The temptation for every company is to drift into lazy platitudes that are divorced from reality. Take Carillion’s 2016 annual report – its vision was to be “the trusted partner for providing services, delivering infrastructure and creating places that bring lasting benefits to our customers and the communities in which we live and work”. It was liquidated less than two years later.
If purpose, vision or mission statements are to mean anything, then they have to guide a company through both the good times and the bad. Amelia Harvey
, Co-founder of The Collective UK, says: “If you have a strong purpose and idea of why you exist as a business, it should continue to guide the strategy irrespective of performance.
“Your business purpose should be the North Star for the 'why' you exist, it’s what gets the whole team out of bed in the morning.”
, Board Mentor at Criticaleye and a Board member of Inchcape Plc, says: “If a company loses its sense of purpose when performance starts to dip, it’s typically a sign that purpose is only skin deep. Companies that have put sufficient thought into their purpose link it with their strategy, so when a dip occurs the more important question is whether the strategy is still valid or whether it needs to be tweaked or more significantly rethought.
“If a significant strategy rethink is required, purpose may need to be reconsidered too. But just as strategy shouldn’t go out of the window when performance dips, neither should purpose. Clearly though, investors will expect purpose, strategy and performance to be integrated, thought through and well-articulated, and that when performance dips, management is able to explain why and how it will respond.”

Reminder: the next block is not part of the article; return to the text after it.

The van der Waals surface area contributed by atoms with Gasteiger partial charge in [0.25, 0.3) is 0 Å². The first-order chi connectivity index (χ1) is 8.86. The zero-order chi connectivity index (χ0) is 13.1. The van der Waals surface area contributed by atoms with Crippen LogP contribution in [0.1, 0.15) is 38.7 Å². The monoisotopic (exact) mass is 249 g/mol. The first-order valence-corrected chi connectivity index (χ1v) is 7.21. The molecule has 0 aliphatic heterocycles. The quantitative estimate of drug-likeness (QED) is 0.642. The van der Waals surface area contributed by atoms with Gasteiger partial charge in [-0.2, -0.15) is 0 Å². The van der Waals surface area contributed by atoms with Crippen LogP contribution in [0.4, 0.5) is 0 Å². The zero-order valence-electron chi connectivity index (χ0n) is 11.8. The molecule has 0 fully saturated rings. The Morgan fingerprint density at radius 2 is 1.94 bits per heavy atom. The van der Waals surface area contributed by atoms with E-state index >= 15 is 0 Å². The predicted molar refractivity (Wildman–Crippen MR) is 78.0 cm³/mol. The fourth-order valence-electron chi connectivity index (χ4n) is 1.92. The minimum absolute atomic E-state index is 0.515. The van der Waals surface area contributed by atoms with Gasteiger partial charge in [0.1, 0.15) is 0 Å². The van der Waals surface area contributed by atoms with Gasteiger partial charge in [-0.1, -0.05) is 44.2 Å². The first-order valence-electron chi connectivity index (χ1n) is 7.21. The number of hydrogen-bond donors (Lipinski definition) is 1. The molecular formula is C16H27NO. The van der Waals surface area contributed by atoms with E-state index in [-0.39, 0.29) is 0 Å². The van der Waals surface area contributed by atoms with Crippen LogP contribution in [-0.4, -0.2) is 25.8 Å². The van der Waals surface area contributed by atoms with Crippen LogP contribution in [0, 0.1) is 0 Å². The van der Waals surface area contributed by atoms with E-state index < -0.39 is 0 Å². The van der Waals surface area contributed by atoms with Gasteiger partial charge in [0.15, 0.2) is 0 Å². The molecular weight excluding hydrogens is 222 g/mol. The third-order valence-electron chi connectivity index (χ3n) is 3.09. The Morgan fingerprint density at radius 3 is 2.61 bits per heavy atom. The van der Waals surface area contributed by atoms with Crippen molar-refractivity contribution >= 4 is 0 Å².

, Chair of South East Midlands Local Enterprise Partnership and another Board Mentor at Criticaleye, says: “If performance dips and there is a risk of jettisoning the purpose, it is probably an indication of a poor strategy, or the need for strategy to be updated. Purpose and performance should not need to be in conflict.”
One of the ways for Boards to reflect on purpose is to see it as a reputational risk which needs to be discussed and evaluated, as any inconsistencies leaves a business open to attack and result in the erosion of trust with stakeholders. Till adds: “Traditionally, the role of a company was to create jobs, generating returns for shareholders and contributing to a country’s growth while being a ‘good citizen’ by observing laws and regulations and perhaps doing a bit of CSR.
“That’s clearly not enough in today’s ‘stakeholder world’, where companies need to balance the interests of staff, regulators, investors, civic society and other interest groups. Companies that are able to articulate a clear purpose fare better when it comes to balancing these needs. An added benefit is that they find it much easier to attract and retain talented staff.”
If you’re on a Board where ‘purpose’ has become a box-ticking exercise
, it’s going to come back to haunt you – probably sooner than you think.